In 2014, Hovland won the Norwegian Amateur before coming to the United States to play for collegiate powerhouse Oklahoma State University. In 2018, he won the U.S. Amateur, which earned him invitations to play in the 2019 Open Championship and the 2019 Masters; he finished as low amateur. At the 2019 U.S. Open, he also took the low amateur honors and broke a 59-year-old scoring record set by Jack Nicklaus. 

Hovland turned professional in June 2019 and soon secured his PGA Tour card for the Covid-altered 2019-20 season. In February 2020, he won the Puerto Rico Open; later that year he won the World Wide Technology Championship at Mayakoba. He won on the European Tour in June 2021 at the BMW International Open and played on the European Ryder Cup Team in September. He again won the World Wide Technology Championship at Mayakoba in November 2021 and then won the Hero World Challenge by one stroke over Scottie Scheffler, where he made back-to-back eagles on Sunday. 

In early 2022, Hovland won the Dubai Desert Classic, which lifted him to No. 3 in the World Golf Rankings. Hovland again won the Hero World Challenge in December, over Scottie Scheffler. He has just one top-10 finish in a major, a tie for 4th at last year’s Open Championship, but Hovland is clearly a player on the rise.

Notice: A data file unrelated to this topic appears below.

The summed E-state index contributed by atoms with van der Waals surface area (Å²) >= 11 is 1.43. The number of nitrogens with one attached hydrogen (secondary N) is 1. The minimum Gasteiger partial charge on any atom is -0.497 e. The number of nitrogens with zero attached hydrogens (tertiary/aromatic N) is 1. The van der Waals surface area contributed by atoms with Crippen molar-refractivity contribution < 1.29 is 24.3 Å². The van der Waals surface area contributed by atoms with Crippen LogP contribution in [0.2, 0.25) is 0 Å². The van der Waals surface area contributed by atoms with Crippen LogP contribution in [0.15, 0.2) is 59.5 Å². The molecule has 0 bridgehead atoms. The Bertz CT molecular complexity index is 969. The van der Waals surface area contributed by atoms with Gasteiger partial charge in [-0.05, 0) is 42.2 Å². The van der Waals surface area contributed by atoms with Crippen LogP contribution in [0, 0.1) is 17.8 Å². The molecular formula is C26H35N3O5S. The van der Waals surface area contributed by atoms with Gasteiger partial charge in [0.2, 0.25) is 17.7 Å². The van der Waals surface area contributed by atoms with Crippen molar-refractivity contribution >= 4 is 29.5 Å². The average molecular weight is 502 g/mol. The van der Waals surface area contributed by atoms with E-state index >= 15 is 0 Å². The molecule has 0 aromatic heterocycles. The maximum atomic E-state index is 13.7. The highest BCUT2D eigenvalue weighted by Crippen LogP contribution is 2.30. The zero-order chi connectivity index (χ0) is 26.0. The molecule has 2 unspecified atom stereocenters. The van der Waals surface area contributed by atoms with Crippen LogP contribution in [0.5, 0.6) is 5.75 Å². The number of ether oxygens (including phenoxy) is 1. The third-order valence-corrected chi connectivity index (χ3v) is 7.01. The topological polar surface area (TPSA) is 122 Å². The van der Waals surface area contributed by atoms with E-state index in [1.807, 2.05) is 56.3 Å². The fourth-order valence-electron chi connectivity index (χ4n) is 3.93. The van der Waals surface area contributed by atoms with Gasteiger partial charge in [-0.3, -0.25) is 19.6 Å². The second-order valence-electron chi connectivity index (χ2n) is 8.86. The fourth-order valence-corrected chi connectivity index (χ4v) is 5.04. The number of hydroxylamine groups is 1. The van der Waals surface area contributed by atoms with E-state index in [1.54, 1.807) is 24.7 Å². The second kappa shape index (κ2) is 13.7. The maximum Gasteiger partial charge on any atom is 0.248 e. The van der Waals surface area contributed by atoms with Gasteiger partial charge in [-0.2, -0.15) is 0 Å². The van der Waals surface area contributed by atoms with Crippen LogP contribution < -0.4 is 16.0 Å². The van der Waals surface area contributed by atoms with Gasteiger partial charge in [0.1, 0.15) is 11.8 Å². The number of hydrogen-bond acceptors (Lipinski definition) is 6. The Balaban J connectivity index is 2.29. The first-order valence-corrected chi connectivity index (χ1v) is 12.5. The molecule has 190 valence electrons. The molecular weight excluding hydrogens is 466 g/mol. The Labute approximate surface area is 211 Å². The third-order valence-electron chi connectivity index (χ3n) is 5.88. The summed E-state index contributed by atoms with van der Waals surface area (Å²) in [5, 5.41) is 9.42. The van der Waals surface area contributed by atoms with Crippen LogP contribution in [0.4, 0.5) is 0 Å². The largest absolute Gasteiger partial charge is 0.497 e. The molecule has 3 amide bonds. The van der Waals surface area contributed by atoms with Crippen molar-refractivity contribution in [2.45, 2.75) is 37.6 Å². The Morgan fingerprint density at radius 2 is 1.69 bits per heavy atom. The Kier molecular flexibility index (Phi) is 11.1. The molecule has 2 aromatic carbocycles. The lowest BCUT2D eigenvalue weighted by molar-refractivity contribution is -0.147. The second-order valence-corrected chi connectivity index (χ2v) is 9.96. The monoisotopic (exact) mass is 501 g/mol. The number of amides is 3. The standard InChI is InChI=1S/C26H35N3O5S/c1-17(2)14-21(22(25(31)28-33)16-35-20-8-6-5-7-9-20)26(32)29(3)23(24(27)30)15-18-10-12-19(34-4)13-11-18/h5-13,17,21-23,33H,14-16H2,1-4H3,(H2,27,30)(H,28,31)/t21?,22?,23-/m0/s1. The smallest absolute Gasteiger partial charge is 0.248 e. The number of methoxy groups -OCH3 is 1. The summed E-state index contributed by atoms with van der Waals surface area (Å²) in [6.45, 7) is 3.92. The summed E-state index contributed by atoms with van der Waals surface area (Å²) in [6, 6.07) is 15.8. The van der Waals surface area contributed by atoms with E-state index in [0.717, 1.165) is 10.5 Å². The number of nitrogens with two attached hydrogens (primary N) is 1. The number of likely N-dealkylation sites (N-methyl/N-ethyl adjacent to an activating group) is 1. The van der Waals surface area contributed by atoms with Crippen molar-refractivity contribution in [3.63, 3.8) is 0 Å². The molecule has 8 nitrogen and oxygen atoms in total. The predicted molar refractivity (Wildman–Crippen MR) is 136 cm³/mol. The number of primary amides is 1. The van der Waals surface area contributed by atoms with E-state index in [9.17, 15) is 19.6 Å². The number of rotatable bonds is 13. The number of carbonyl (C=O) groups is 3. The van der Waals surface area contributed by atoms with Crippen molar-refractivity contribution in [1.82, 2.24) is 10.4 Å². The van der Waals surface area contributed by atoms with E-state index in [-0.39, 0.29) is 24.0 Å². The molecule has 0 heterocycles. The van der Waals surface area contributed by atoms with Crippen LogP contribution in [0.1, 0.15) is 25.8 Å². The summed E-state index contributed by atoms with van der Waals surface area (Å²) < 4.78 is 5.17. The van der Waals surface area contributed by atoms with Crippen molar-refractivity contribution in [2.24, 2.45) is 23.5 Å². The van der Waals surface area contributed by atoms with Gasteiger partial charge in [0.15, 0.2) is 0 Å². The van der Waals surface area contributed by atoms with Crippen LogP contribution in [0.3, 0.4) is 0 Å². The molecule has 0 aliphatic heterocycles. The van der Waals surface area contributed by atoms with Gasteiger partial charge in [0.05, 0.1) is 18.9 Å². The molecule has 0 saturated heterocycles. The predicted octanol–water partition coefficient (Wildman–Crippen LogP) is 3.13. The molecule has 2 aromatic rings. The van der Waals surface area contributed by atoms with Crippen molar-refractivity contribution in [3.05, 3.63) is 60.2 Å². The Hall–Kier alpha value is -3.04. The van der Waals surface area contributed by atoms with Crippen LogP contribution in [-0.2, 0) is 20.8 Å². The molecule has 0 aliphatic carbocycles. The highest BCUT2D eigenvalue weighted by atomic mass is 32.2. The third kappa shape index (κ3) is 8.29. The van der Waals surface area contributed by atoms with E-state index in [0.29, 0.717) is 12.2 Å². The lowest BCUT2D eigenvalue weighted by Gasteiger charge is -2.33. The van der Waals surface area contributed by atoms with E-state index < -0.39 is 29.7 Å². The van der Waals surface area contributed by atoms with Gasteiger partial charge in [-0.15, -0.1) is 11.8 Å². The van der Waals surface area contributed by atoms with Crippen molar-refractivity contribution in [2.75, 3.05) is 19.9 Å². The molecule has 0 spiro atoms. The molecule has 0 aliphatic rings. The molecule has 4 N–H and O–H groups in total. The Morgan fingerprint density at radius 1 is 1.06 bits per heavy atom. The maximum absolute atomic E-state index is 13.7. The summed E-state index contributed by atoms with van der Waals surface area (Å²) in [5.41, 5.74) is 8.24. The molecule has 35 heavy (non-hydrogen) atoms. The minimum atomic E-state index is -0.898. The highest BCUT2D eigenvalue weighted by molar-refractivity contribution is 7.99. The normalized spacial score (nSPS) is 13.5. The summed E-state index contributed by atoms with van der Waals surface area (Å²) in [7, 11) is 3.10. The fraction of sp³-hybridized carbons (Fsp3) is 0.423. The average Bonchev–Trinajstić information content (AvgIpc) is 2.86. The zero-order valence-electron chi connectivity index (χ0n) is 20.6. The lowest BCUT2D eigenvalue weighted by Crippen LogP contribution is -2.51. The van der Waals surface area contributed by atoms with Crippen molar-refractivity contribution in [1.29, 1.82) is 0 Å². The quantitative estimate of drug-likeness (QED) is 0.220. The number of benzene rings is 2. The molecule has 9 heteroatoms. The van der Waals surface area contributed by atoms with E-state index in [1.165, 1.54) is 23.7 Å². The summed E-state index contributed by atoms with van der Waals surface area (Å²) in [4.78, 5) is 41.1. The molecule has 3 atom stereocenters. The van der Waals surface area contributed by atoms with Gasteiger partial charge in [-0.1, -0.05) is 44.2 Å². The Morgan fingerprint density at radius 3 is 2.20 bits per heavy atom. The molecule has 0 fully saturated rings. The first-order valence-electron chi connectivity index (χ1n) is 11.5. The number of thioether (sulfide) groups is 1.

Tom King at the Masters. Photo courtesy of Augusta National Golf Club.

Tom King | World Golf Ranking 14

At just 20 years old, Tom Kim has seven worldwide wins on three tours. That may be why he looks so happy all the time. Although the young Korean, a.k.a. Kim Joo-hyung, laughs through his ups and downs.

He turned pro at age 15 and has filled his time with seven international victories. He has two PGA Tour wins, the Shriners Children’s Open during the 2021-22 season and the Wyndham Championship during the 2022-23 season. He has five other victories on the Korean or Asian tours. He joined the PGA Tour after playing in The Open Championship in summer 2022 and won the Wyndham Championship, just three starts after joining the tour. That made him the second player since World War II to win a PGA Tour event before the age of 20. Jordan Spieth was the first at the 2013 John Deere Classic.